In this Book

summary
Mass vaccination campaigns are political projects that presume to protect individuals, communities, and societies. Like other pervasive expressions of state power - taxing, policing, conscripting - mass vaccination arouses anxiety in some people but sentiments of civic duty and shared solidarity in others. This collection of essays gives a comparative overview of vaccination at different times, in widely different places and under different types of political regime. Core themes in the chapters include immunisation as an element of state formation; citizens' articulation of seeing (or not seeing) their needs incorporated into public health practice; allegations that donors of development aid have too much influence on third-world health policies; and an ideological shift that regards vaccines more as profitable commodities than as essential tools of public health. A novel lens through which to view changes in concepts of 'society' and 'nation' over time.

Table of Contents

  1. Cover
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  1. Half Title, Series Page, Title Page, Copyright
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  1. Contents
  2. pp. v-vi
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  1. List of figures and tables
  2. pp. vii-viii
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  1. List of contributors
  2. pp. ix-xiii
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  1. Acknowledgements
  2. p. xiv
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  1. Introduction
  2. Paul Greenough, Stuart Blume, Christine Holmberg
  3. pp. 1-16
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  1. Part I. Vaccination and nationalidentity
  1. 1. The uneasy politics of epidemic aid: the CDC’s mission to Cold War East Pakistan, 1958
  2. Paul Greenough
  3. pp. 19-50
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  1. 2. Fallacy, sacrilege, betrayal and conspiracy: the cultural construction of opposition to immunisation in India
  2. Niels Brimnes
  3. pp. 51-76
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  1. 3. Vaccination and the communist state: polio in Eastern Europe
  2. Dora Vargha
  3. pp. 77-98
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  1. 4. ‘A vaccine for the nation’: South Korea’s development of a hepatitis B vaccine and national prevention strategy focused on newborns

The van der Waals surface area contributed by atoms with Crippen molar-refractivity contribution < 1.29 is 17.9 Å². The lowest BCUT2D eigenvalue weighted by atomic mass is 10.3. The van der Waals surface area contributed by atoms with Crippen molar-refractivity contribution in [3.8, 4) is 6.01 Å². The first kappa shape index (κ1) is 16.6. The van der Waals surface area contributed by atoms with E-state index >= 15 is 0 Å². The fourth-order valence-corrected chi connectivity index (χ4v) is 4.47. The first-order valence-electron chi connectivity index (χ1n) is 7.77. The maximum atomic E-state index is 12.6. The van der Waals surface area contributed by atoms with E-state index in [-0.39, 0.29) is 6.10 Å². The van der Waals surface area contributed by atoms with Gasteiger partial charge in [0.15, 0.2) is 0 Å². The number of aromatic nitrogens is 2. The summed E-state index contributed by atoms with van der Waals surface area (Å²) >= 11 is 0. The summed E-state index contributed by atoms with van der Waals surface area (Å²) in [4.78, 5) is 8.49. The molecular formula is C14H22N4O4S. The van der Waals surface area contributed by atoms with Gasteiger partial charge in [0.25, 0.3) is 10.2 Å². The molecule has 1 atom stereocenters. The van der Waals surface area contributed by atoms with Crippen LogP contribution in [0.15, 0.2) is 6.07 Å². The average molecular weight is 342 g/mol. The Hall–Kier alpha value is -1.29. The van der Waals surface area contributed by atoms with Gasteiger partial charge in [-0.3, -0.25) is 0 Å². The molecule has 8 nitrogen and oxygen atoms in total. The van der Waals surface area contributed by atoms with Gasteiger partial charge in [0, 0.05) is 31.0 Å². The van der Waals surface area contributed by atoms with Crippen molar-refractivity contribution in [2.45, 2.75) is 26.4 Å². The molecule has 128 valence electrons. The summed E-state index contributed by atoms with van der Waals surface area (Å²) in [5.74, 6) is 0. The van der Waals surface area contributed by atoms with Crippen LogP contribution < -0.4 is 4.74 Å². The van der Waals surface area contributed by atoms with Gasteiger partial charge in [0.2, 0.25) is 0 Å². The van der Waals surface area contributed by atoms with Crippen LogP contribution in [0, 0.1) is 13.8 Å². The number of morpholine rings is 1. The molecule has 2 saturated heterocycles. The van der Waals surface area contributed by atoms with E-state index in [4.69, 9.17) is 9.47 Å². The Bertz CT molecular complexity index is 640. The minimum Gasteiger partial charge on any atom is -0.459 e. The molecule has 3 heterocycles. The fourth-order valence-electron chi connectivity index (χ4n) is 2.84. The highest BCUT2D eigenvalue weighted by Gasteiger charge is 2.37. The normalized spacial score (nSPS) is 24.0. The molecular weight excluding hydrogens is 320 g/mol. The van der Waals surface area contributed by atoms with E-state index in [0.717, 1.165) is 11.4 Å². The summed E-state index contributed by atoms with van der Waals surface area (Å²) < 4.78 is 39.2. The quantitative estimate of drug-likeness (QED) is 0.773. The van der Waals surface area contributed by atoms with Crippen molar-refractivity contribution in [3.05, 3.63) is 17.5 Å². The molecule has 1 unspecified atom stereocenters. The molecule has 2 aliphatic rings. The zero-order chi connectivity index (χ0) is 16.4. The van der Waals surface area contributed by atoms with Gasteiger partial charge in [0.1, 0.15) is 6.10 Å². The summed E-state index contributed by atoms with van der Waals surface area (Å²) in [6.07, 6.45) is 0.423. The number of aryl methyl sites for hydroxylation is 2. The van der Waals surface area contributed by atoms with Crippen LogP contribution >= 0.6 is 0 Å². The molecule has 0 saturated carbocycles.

2. Eun Kyung Choi, Young-Gyung Paik
  3. pp. 99-118
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  1. Part II: Nationality, vaccine production and the end of
  1. 5. Vaccine production, national security anxieties and the unstable state in nineteenth- and twentieth-century Mexico
  2. Ana María Carrillo
  3. pp. 121-147
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  1. 6. The erosion of public sector vaccine production: the case of the Netherlands
  2. Stuart Blume
  3. pp. 148-173
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  1. 7. Yellow fever vaccine in Brazil: fighting a tropical scourge, modernising the nation
  2. Jaime Benchimol
  3. pp. 174-208
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  1. 8. A distinctive nation: vaccine policy and production in Japan
  2. Julia Yongue
  3. pp. 209-236
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  1. Part III: Vaccination, the individual and society
  1. 9. The MMR debate in the United Kingdom: vaccine scares, statesmanship and the media
  2. Andrea Stöckl, Anna Smajdor
  3. pp. 239-259
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  1. 10. Pandemic flus and vaccination policies in Sweden
  2. Britta Lundgren, Martin Holmberg
  3. pp. 260-287
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  1. 11. Polio vaccination, political authority and the Nigerian state
  2. Elisha P. Renne
  3. pp. 288-318
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  1. Afterword
  1. 12. The power of individuals and the dependency of nations in global eradication and immunisation campaigns
  2. William Muraskin
  3. pp. 321-336
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  1. Index
  2. pp. 337-343
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Additional Information

ISBN
9781526110916
Related ISBN
9781526110886
MARC Record
OCLC
1103809534
Pages
360
Launched on MUSE
2019-06-24
Language
English
Open Access
Yes
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